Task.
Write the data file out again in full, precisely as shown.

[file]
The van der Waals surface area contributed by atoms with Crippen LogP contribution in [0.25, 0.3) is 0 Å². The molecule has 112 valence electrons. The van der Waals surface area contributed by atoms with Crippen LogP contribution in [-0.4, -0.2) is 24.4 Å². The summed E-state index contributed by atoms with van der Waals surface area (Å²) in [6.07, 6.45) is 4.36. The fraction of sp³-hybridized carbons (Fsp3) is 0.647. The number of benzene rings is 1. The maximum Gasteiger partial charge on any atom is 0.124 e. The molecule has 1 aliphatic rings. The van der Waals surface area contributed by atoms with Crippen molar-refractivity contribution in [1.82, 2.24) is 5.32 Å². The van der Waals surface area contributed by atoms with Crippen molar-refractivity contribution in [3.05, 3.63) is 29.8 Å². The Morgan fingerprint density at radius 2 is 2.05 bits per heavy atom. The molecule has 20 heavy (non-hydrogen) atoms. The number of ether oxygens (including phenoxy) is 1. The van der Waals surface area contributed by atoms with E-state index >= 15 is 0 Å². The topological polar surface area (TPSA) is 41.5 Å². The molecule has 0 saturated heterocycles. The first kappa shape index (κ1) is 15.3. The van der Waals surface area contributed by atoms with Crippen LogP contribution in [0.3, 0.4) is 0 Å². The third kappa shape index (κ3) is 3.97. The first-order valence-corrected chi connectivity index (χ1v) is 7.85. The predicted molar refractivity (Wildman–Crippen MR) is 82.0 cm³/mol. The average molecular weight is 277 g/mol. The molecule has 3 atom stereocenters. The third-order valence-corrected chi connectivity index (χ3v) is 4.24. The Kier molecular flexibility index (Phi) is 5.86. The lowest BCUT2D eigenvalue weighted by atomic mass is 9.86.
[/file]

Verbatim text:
The van der Waals surface area contributed by atoms with Crippen LogP contribution in [0.25, 0.3) is 0 Å². The molecule has 112 valence electrons. The van der Waals surface area contributed by atoms with Crippen LogP contribution in [-0.4, -0.2) is 24.4 Å². The summed E-state index contributed by atoms with van der Waals surface area (Å²) in [6.07, 6.45) is 4.36. The fraction of sp³-hybridized carbons (Fsp3) is 0.647. The number of benzene rings is 1. The maximum Gasteiger partial charge on any atom is 0.124 e. The molecule has 1 aliphatic rings. The van der Waals surface area contributed by atoms with Crippen molar-refractivity contribution in [1.82, 2.24) is 5.32 Å². The van der Waals surface area contributed by atoms with Crippen molar-refractivity contribution in [3.05, 3.63) is 29.8 Å². The Morgan fingerprint density at radius 2 is 2.05 bits per heavy atom. The molecule has 20 heavy (non-hydrogen) atoms. The number of ether oxygens (including phenoxy) is 1. The van der Waals surface area contributed by atoms with E-state index >= 15 is 0 Å². The topological polar surface area (TPSA) is 41.5 Å². The molecule has 0 saturated heterocycles. The first kappa shape index (κ1) is 15.3. The van der Waals surface area contributed by atoms with Crippen LogP contribution in [0.3, 0.4) is 0 Å². The third kappa shape index (κ3) is 3.97. The first-order valence-corrected chi connectivity index (χ1v) is 7.85. The predicted molar refractivity (Wildman–Crippen MR) is 82.0 cm³/mol. The average molecular weight is 277 g/mol. The molecule has 3 atom stereocenters. The third-order valence-corrected chi connectivity index (χ3v) is 4.24. The Kier molecular flexibility index (Phi) is 5.86. The lowest BCUT2D eigenvalue weighted by atomic mass is 9.86.